On Being

There was an almost full moon out last night.
 
But I saved my howling for this morning.
 
We put back mulch down on top of the pine needles that the builder used. People have said that snakes like the pine needles. And since I don’t like snakes, the pine needles had to go.
 
I like the black much better, anyway, because it gives a nice contrast.
 
Yesterday, I wanted to be back in Warren County. It was weird. I felt a bit lonely. I’d received a photo of one of my granddaughter’s school pictures and a coloring picture from another granddaughter and that was all it took.
 
I didn’t cry. I just do as I do more than cry … I got quiet.
 
That always concerns Nick.
 
I was quiet on our trek to Lowe’s to get the much. His remark is always, “You don’t have much to say,” to which I reply, “Yep. Not much to say.”
 
That is when I blurted out, “I wish we were in Cincinnati, today.”
 
That feeling made me do what I do best … eat.
 
But I didn’t.
 
Would you believe it was October 14, when I went to the surgeon and found out not only was my gall bladder dysfunctional, but I also had a fatty liver? That sounds like something Trump would love to say … “Hey you with the Fatty Liver.”
 
That is when the surgeon and I had a good talk about diet and the body and, yessireebob, it was my wake up call.
 
And that is when I started my eating and picked up walking.
 
So … it has been a month that I have stayed away from wheat and gluten and sugar.
 
You know, the body is a miraculous piece of equipment. I think it knows that the person who lives inside it is not even close to perfect. Our bodies and minds put up with a lot. We stuff them and run them ragged and sometimes disdain what they look like.
 
We put them in harm’s way by abusing them with so many unnatural ingredients and breathing polluted air. And, often, at least for me, it isn’t until the body cries “Moron,” that I change my ways.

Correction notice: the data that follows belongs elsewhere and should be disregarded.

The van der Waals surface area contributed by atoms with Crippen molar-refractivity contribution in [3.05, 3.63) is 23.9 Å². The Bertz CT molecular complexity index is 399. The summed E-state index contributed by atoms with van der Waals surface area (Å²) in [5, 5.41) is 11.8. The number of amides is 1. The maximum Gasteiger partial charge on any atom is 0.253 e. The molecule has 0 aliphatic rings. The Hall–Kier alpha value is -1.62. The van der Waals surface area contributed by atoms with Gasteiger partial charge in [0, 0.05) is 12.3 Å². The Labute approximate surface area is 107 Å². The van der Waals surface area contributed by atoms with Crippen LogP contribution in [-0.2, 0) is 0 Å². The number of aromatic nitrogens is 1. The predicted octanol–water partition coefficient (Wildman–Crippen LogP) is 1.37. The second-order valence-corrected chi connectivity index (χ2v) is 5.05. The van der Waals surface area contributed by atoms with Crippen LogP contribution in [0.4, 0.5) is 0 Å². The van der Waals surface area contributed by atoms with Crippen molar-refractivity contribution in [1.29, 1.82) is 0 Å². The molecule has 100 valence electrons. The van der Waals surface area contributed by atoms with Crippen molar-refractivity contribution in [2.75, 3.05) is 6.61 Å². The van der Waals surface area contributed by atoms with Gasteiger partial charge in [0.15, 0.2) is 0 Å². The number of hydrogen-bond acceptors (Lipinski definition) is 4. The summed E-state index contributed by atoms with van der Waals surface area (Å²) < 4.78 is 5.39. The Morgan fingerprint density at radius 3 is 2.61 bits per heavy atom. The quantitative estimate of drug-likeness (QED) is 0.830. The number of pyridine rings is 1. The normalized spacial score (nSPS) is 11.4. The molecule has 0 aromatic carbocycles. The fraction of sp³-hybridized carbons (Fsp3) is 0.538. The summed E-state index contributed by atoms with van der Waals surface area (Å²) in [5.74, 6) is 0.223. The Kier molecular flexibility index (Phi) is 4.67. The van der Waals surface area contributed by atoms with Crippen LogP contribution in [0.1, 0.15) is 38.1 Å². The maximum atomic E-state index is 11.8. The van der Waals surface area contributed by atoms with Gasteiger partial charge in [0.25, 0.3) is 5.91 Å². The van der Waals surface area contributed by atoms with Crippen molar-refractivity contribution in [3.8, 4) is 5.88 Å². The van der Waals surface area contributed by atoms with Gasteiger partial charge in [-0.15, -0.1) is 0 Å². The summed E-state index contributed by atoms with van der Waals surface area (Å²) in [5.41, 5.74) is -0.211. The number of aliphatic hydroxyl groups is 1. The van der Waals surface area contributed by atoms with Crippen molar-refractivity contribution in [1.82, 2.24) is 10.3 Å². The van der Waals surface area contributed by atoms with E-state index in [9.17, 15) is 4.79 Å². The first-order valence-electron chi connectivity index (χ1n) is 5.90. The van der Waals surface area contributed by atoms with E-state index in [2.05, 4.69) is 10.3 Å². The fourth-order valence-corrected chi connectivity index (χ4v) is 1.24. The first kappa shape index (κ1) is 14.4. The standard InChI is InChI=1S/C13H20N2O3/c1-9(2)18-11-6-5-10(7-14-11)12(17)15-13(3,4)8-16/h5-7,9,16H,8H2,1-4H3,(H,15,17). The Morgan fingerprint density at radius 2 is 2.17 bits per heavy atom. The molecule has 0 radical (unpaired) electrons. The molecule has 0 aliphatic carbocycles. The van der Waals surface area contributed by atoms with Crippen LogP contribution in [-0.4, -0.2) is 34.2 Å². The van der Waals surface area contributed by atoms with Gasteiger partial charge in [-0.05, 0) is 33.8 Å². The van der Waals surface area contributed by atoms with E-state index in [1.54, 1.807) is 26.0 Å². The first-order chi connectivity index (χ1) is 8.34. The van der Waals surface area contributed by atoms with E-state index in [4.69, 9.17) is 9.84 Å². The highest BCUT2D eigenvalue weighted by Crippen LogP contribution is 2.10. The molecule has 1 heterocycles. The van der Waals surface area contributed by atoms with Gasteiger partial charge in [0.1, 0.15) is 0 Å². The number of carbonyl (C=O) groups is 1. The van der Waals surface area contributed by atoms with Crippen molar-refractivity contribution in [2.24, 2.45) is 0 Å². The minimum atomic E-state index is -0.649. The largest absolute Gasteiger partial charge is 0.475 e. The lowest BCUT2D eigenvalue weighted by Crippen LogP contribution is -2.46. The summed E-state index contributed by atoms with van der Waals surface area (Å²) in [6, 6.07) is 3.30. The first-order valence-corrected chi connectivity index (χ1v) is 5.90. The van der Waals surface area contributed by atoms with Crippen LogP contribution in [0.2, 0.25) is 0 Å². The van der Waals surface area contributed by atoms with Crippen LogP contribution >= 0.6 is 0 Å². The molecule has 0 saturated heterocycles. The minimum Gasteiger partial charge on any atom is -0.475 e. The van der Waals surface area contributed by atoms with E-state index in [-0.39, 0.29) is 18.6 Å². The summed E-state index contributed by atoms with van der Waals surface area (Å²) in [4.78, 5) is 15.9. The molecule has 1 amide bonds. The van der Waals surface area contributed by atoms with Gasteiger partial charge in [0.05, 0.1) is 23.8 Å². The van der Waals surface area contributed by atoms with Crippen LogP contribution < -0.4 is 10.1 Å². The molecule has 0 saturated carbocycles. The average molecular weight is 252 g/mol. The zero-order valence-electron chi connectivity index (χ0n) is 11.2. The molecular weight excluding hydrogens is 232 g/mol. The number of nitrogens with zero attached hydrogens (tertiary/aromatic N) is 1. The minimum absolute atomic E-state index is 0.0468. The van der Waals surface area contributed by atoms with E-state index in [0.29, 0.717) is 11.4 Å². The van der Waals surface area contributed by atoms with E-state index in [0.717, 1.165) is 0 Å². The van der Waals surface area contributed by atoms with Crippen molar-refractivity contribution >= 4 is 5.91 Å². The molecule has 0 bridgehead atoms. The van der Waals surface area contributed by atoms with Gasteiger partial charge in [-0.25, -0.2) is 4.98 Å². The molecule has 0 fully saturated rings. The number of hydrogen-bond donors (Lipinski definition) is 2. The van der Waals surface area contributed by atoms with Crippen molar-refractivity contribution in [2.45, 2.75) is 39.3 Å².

But change? Yes, I have changed. I change most everyday because I, in my own way, am sort of a change-maker. Yep, just like some politicians profess, I encourage change.
 
But eventually, the change becomes the norm, and there is something in me that will set off another change. It could be healthy or not healthy. I don’t know. And if history repeats itself, which I believe it does, I constantly concerned that I will let go of this change and, you know the drill. It really is sort of like being on and off the wagon.
 
I know one thing that has come from working on getting healthier is, I don’t think of my age so much. I know it shouldn’t be, but that number, nearing 65, is a stumbling block for my mind. And each day now, I get Medicare info from all sorts of organizations. But for my purposes, and to help me to go full throttle ahead, I am not thinking of my upcoming birthday in February, as one when I will turn 65, but it is my Medicare birthday. I am excited about that.
 
With each step I am taking and each decision I am making about my food choices, I am getting stronger. I have lost weight. I am moving better, too.
 
Maybe it is that fall is in the air, or that when I saw the picture of my granddaughter, I saw the passing of time and the difficulty of distance. Maybe that was part of what was the matter with me yesterday … my heart broke a bit. Being in two places at a time is something I haven’t yet been able to figure out.
 
Good grasshoppers, now I have myself holding back tears.
 
You see your grandchildren’s lives going on, and sometimes feel stuck in your own. You are living your life at one speed, yet the world, other’s lives, go whizzing by.
 
It was interesting … a friend here told me that we are outsiders, we who have moved to South Carolina. Many of the people in our neighborhood are “outsiders.” We came from Ohio, Pennsylvania, New York.
 
What she said, threw me. I had not felt like an outsider. People have been friendly and , friendly to them. But to hear that people view us, me, as an outsider, felt icky.
 
In Ohio, I was never an outsider. I was Ohio. I was the Midwest. In other words, I knew who I was.
 
And now, I think that perhaps, for this moment … I have lost that. No matter how much pimento cheese I eat or how much I smile and say that I am enjoying our time in the South, the truth is, I will never be a Southerner. I am a Midwest woman living in the South.
 
And that makes me feel a bit misplaced … at least for yesterday and today.
 
Thanks for listening.
 
Susan
 

2 Comments Add yours

  1. Debra Simpson says:

    Make em a butt load of buckeyes…cuz Ohio is you. More specifically, Norwood. Buckeyes, Cincy chili….tartar sauce on some fries. The south is good, and I am mostly belle, but the midwest has its charms.

    Like

    1. Susan DeBow says:

      Hi Debbie!

      That is great advice. Skyline dip! I am a midwesterner living in the South. It is a good combo. Thank you for writing.

      S

      Like

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